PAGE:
Thicke, Pharrell to appeal verdict in "Blurred Lines" case
Musicians Pharell Williams and Robin Thicke will appeal the order that they have to pay USD 7.4 million to artist Marvin Gaye's family for infringing copyright in making "Blurred Lines."
Los Angeles: Musicians Pharell Williams and Robin Thicke will appeal the order that they have to pay USD 7.4 million to artist Marvin Gaye's family for infringing copyright in making "Blurred Lines."
"We owe it to song writers around the world to make sure this verdict doesn't stand," said the duo's attorney Howard King.
"My clients know that they wrote the song 'Blurred Lines' from their hearts and souls and no other source... We are going to exercise every post trial remedy we have to make sure this verdict does not stand. We look at it as being in the seventh inning of a game that could go into extra innings," he said.
Gaye's family sued Williams and Thicke as well as rapper T I (aka Clifford Harris Jr) for infringing the copyright of Marvin Gaye's 1977 hit "Got to Give It Up" initially seeking USD 25 million.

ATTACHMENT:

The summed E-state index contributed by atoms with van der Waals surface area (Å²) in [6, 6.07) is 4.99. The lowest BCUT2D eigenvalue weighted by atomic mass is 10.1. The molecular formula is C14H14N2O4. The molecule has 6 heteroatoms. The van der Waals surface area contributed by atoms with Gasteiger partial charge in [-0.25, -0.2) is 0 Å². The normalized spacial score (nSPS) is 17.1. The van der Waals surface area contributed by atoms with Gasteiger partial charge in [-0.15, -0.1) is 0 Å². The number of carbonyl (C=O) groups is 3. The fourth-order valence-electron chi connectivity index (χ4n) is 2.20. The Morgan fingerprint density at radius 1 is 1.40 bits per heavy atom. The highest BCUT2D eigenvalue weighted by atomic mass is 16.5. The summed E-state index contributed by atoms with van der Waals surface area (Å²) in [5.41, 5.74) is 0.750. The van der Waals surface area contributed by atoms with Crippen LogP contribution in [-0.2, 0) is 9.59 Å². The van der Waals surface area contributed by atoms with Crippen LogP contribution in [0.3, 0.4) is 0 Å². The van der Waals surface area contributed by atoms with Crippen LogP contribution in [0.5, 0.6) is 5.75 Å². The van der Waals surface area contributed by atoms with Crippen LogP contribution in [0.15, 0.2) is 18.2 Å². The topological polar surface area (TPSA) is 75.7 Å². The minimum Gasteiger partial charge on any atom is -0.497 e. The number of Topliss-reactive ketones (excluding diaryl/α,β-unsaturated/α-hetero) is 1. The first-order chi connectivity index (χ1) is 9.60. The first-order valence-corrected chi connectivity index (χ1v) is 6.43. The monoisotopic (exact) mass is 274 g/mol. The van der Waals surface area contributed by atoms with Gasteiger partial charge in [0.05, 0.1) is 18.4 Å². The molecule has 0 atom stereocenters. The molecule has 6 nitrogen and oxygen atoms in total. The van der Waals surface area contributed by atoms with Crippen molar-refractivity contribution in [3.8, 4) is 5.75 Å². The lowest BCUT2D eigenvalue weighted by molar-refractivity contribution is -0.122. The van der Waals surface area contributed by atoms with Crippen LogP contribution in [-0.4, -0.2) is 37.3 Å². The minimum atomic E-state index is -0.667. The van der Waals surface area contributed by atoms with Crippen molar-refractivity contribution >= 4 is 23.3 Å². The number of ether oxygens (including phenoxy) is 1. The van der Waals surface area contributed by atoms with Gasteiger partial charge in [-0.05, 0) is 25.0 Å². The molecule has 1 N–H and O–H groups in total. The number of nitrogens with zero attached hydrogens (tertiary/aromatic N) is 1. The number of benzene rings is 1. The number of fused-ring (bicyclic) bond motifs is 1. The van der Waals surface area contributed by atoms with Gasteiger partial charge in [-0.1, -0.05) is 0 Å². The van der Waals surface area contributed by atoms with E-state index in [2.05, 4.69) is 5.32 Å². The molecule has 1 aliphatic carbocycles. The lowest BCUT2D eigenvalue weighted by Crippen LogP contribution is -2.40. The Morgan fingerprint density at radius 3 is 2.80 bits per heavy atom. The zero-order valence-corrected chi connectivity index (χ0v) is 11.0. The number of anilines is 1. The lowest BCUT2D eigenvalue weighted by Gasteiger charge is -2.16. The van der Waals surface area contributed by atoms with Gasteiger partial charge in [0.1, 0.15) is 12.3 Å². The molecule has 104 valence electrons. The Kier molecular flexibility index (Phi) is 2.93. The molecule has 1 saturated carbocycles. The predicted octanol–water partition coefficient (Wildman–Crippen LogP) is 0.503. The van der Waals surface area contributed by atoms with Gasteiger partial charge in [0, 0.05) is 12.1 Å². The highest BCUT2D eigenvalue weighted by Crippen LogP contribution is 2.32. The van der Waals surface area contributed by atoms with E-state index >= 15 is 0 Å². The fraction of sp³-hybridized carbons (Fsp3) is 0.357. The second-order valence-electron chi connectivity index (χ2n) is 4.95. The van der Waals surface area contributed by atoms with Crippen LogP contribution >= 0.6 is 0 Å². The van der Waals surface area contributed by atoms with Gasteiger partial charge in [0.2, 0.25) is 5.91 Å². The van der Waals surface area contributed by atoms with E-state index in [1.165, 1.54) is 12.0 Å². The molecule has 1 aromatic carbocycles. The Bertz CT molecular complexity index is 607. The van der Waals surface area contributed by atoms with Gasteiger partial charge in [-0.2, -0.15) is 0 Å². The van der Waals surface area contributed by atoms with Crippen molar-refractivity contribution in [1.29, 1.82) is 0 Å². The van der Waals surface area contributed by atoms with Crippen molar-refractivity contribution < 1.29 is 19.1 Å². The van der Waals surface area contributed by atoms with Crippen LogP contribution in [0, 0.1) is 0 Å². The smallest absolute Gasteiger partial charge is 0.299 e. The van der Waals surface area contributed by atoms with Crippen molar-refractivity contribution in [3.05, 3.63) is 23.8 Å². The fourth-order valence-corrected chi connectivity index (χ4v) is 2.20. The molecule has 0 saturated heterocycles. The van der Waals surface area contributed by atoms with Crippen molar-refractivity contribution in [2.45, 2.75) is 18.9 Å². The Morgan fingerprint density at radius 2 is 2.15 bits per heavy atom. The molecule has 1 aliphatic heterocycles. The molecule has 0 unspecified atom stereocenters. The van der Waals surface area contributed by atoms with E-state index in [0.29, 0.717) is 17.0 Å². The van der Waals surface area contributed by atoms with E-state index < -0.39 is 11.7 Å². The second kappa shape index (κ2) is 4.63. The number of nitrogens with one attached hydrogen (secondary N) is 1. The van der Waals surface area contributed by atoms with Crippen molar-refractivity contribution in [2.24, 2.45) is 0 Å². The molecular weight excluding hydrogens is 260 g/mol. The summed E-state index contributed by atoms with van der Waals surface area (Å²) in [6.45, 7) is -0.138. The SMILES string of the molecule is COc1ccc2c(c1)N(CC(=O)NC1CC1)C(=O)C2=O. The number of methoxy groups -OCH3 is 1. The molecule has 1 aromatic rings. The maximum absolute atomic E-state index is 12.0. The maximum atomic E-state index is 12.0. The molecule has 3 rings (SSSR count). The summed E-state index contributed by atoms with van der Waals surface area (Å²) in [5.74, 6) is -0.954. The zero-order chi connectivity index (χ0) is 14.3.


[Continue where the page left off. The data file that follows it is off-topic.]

The verdict was reached after eight days of trial testimony that revealed the profit made by "Blurred Lines" and led to Thicke admitting to drug abuse among other revelations.
With questions now being asked about Williams' hit song "Happy" and its supposed similarities to Gaye's 1965 hit "Aint That Peculiar," King made an impassioned defense of artistic individuality.
"Pharrell has readily admitted that Marvin Gaye is one of his idols, but it's silk and rayon," King said.
"If this is the way the law is going to go, then the creator of rayon better look behind him for lawsuits from the owners of silk, because, even though they feel the same they are structurally, completely different just like these songs," the attorney said.